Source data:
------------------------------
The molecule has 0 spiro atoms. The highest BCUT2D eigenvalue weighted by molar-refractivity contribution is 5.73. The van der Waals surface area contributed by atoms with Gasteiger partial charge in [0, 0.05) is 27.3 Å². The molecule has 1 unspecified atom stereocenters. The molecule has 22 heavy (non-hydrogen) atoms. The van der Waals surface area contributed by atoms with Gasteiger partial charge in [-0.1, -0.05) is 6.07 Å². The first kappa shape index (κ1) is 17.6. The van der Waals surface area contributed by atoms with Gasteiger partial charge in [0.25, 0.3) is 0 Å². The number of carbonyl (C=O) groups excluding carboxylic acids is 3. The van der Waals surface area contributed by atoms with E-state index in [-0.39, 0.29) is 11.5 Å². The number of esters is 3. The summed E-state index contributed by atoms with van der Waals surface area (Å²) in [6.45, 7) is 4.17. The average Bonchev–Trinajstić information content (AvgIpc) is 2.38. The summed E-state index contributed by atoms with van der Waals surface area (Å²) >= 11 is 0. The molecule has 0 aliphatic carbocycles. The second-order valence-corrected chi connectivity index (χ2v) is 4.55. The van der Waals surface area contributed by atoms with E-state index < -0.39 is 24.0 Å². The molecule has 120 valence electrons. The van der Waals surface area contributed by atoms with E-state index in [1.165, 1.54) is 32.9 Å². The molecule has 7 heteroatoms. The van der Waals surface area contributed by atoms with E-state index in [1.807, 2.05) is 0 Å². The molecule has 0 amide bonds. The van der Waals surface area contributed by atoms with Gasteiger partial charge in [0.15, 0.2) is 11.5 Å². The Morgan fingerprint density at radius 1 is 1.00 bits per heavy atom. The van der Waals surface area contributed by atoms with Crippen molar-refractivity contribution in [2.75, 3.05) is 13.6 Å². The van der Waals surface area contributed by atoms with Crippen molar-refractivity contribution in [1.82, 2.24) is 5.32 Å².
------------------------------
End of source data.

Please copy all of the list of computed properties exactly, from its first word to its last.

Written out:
The molecule has 0 spiro atoms. The highest BCUT2D eigenvalue weighted by molar-refractivity contribution is 5.73. The van der Waals surface area contributed by atoms with Gasteiger partial charge in [0, 0.05) is 27.3 Å². The molecule has 1 unspecified atom stereocenters. The molecule has 22 heavy (non-hydrogen) atoms. The van der Waals surface area contributed by atoms with Gasteiger partial charge in [-0.1, -0.05) is 6.07 Å². The first kappa shape index (κ1) is 17.6. The van der Waals surface area contributed by atoms with Gasteiger partial charge in [0.25, 0.3) is 0 Å². The number of carbonyl (C=O) groups excluding carboxylic acids is 3. The van der Waals surface area contributed by atoms with E-state index in [-0.39, 0.29) is 11.5 Å². The number of esters is 3. The summed E-state index contributed by atoms with van der Waals surface area (Å²) in [6.45, 7) is 4.17. The average Bonchev–Trinajstić information content (AvgIpc) is 2.38. The summed E-state index contributed by atoms with van der Waals surface area (Å²) >= 11 is 0. The molecule has 0 aliphatic carbocycles. The second-order valence-corrected chi connectivity index (χ2v) is 4.55. The van der Waals surface area contributed by atoms with E-state index < -0.39 is 24.0 Å². The molecule has 120 valence electrons. The van der Waals surface area contributed by atoms with E-state index in [1.165, 1.54) is 32.9 Å². The molecule has 7 heteroatoms. The van der Waals surface area contributed by atoms with E-state index in [1.807, 2.05) is 0 Å². The molecule has 0 amide bonds. The van der Waals surface area contributed by atoms with Gasteiger partial charge in [0.15, 0.2) is 11.5 Å². The Morgan fingerprint density at radius 1 is 1.00 bits per heavy atom. The van der Waals surface area contributed by atoms with Crippen molar-refractivity contribution in [2.75, 3.05) is 13.6 Å². The van der Waals surface area contributed by atoms with Crippen molar-refractivity contribution in [1.82, 2.24) is 5.32 Å².